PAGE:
Unpredictability plays a large role in Thomas's journeys with WICKED, especially after he escapes from WICKED. In The Scorch Trials, there are supposed to be no rules. However, in the same way that Thomas cannot predict what will happen in the world, so too can he never really know what WICKED is up to. For example, he only finds out partially about WICKED's mission, from the Rat Man's speech at the beginning of the story. Just as WICKED is unpredictable, so Thomas will also be forced to take unprecedented actions that he never would have thought of taking earlier. He must adapt to his environment and to whatever happens around him.
Just as Thomas' life is unpredictable, so too is it bound up with notions of fate. All of the subjects of WICKED are under the control of another organization: they do not really have free will. In The Scorch Trials, there are supposed to be no extra rules governing how the Gladers perform or act the Trials, but WICKED still has direct control over the subjects and some of the environment. Much of the Gladers' lives have been directed by someone else. Their lives have also been directed by an organization that has its own agenda, and this agenda does not have their best interests in mind. Still, fate continues to guide the Gladers along. The idea that things were meant to be a certain way continues to permeate the events that occur–after all, the Immunes end up in paradise at the end.
The idea of gender roles is a theme in The Scorch Trials, in which many stereotypical gender roles are broken. Thomas's two closest female acquaintances are Teresa and Brenda, who are very capable and physically strong women. All of Group B is a formidable presence, especially when they capture Thomas and are supposedly going to kill him. Group B's leaders even remind Thomas that they solved the Maze faster than Group A did. While traditional gender roles are broken, the young, mostly teenage characters are also still learning who they are as people and as either a man or a woman.
Closely tied to the idea of gender roles in the stories, the main characters are young males who are still understanding their masculinity. Thomas and his best guy friends are figuring out what it means to be a man. Not normal teenagers, they have been forced to take on incredible physical and mental stress. They are also almost always part of a large pack of guys, and form sort of brotherhood as a result, even if there is some tension and competition within the group. The main antagonist, Janson, is also a male, but somehow he always feels "less" male than the toughened teenage boys. He is compared to a rat, the animal comparison effectively emasculating him, even in the face of his subjects.
Weighty questions concerning morality and experimentation surround every event of this story. WICKED is performing human experimentation, which is not ethical. However, they claim that the ends justify the means, and that they are doing it for a greater, moral good. Even at the end of the story, Thomas is still curious as to whether or not he should sacrifice himself to a moral cause and help save humanity. Thomas also really values human life, and so he always wonders whether killing people - even if it is killing to put someone out of suffering - is the right thing to do.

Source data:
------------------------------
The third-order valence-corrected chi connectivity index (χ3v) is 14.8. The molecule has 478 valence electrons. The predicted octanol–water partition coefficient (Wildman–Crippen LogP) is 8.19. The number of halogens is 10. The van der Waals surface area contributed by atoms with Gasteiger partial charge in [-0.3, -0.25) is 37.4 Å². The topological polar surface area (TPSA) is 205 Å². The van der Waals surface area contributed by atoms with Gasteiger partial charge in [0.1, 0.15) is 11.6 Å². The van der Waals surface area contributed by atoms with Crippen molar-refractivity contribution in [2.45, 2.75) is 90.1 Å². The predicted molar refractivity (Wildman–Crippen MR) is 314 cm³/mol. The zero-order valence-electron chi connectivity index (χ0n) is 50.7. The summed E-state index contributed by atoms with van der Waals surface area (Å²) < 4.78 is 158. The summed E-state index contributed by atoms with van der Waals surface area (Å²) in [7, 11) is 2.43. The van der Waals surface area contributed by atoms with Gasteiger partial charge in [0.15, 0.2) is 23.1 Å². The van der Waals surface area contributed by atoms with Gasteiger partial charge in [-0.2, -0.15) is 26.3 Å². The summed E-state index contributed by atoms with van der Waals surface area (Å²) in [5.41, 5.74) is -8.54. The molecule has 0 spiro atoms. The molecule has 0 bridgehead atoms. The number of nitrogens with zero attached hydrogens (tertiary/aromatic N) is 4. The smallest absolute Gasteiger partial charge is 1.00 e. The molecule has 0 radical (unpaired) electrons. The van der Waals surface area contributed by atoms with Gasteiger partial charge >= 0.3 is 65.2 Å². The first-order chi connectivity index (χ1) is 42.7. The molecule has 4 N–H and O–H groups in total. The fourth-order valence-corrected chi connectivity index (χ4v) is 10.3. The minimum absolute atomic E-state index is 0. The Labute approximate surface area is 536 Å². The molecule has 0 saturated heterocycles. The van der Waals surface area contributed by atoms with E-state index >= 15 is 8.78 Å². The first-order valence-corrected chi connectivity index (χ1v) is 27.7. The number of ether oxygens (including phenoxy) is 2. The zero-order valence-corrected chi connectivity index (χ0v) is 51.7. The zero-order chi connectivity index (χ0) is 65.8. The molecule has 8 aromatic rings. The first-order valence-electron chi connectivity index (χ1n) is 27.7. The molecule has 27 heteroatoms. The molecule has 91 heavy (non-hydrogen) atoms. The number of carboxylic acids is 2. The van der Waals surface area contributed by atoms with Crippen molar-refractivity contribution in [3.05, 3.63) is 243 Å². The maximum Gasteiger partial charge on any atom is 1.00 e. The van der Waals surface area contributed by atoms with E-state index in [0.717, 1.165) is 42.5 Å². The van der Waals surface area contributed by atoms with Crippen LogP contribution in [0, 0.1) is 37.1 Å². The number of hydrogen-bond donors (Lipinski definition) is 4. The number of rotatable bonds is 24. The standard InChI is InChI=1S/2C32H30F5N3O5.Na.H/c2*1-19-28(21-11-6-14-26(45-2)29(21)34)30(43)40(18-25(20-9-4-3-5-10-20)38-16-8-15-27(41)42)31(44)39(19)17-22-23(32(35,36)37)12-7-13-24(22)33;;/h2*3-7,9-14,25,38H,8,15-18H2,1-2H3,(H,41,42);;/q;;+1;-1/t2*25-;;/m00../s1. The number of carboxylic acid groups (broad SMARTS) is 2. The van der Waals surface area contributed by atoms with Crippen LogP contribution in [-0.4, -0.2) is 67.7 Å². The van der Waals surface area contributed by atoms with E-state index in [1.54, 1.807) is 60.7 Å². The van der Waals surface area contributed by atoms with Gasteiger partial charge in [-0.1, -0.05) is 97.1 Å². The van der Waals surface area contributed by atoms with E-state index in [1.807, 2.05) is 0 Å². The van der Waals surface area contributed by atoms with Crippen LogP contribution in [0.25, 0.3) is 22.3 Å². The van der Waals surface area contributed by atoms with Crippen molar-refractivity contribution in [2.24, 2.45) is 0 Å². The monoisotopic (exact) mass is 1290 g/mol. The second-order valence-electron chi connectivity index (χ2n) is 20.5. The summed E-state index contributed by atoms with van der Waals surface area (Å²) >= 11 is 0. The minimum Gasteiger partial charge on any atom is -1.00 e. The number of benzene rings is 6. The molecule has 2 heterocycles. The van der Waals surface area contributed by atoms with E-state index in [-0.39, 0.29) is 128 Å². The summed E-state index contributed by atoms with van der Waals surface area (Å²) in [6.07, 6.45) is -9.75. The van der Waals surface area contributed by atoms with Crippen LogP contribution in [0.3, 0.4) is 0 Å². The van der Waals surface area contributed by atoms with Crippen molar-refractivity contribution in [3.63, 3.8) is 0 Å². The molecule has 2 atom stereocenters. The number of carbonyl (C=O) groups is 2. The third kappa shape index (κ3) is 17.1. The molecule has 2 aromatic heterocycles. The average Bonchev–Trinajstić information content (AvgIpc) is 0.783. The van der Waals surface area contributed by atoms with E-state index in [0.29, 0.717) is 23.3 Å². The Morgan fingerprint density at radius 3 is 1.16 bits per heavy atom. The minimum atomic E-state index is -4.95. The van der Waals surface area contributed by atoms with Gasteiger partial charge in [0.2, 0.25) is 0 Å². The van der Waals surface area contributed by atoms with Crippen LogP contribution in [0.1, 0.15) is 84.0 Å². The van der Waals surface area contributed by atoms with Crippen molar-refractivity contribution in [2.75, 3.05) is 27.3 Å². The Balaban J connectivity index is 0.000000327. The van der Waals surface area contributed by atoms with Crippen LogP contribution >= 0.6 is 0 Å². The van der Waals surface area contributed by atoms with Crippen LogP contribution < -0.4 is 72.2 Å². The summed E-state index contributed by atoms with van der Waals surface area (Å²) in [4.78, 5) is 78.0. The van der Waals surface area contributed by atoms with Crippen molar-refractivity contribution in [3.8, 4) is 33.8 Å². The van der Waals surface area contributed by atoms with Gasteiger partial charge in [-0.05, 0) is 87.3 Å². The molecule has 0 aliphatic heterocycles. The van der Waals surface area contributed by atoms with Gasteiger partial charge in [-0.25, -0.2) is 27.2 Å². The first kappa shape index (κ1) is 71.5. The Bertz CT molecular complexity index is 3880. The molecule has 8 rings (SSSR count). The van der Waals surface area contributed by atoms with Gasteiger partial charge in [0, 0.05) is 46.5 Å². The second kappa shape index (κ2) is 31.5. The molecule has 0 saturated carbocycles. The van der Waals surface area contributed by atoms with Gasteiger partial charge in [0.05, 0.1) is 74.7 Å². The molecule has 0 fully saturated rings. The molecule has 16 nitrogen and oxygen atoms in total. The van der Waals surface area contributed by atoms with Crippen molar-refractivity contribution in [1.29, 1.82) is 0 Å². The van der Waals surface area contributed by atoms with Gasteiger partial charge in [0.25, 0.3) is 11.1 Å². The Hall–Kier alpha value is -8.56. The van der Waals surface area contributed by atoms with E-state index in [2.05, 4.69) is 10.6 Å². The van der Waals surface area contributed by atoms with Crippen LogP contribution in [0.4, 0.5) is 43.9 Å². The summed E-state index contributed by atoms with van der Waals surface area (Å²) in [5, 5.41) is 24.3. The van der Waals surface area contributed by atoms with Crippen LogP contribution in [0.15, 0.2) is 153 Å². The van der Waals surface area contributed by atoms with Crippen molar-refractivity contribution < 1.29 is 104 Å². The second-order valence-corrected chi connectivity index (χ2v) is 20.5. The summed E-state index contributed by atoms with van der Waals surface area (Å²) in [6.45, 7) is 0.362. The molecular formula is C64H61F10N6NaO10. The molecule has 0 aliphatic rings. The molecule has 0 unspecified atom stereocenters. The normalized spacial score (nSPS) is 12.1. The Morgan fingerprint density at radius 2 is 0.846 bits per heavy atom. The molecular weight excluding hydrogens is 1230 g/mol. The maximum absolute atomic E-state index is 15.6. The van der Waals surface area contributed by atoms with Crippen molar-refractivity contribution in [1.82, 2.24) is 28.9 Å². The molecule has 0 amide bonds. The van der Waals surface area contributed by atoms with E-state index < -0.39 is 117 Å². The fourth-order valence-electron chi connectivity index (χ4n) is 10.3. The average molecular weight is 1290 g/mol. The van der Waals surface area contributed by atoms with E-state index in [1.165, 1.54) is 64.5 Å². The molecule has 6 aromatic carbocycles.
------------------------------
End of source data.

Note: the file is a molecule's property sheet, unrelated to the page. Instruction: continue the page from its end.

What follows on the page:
Desperation and survival instinct are a huge force in the story. Thomas and his friends all have very strong senses of survival, knowing that they need to find a way to get by, day by day. However, beyond mere survival, desperation takes on a stronger note in this story. Thomas and his friends are not the only ones who are desperate: cranks are also desperate for some shred of hope - or a shred of food. WICKED is desperate to find a cure. Everyone is running on a timed clock, made worse by the current conditions of the world.
Thomas and his friends just want everything to return to "normal." While Thomas understands that nothing can go back to normal - he cannot even remember his own memories from before WICKED swiped them - he and his friends yearn for some sort of stability and consistency. Many things fall apart in The Scorch Trials that can never return to their former states. These include Thomas's friendship with Teresa: Teresa had to make him feel utterly betrayed in order to save his life, and, as a human being, Thomas of course has difficulty trusting her again. Another difference is Thomas's friendship or engagement with Brenda, for whom he may or may not have feelings. Despite these permanent changes, much of the day-to-day survival that Thomas and his friends do is fueled by a desire to return to some balanced state of being.
The Scorch Trials Questions and Answers
The Question and Answer section for The Scorch Trials is a great
resource to ask questions, find answers, and discuss the novel.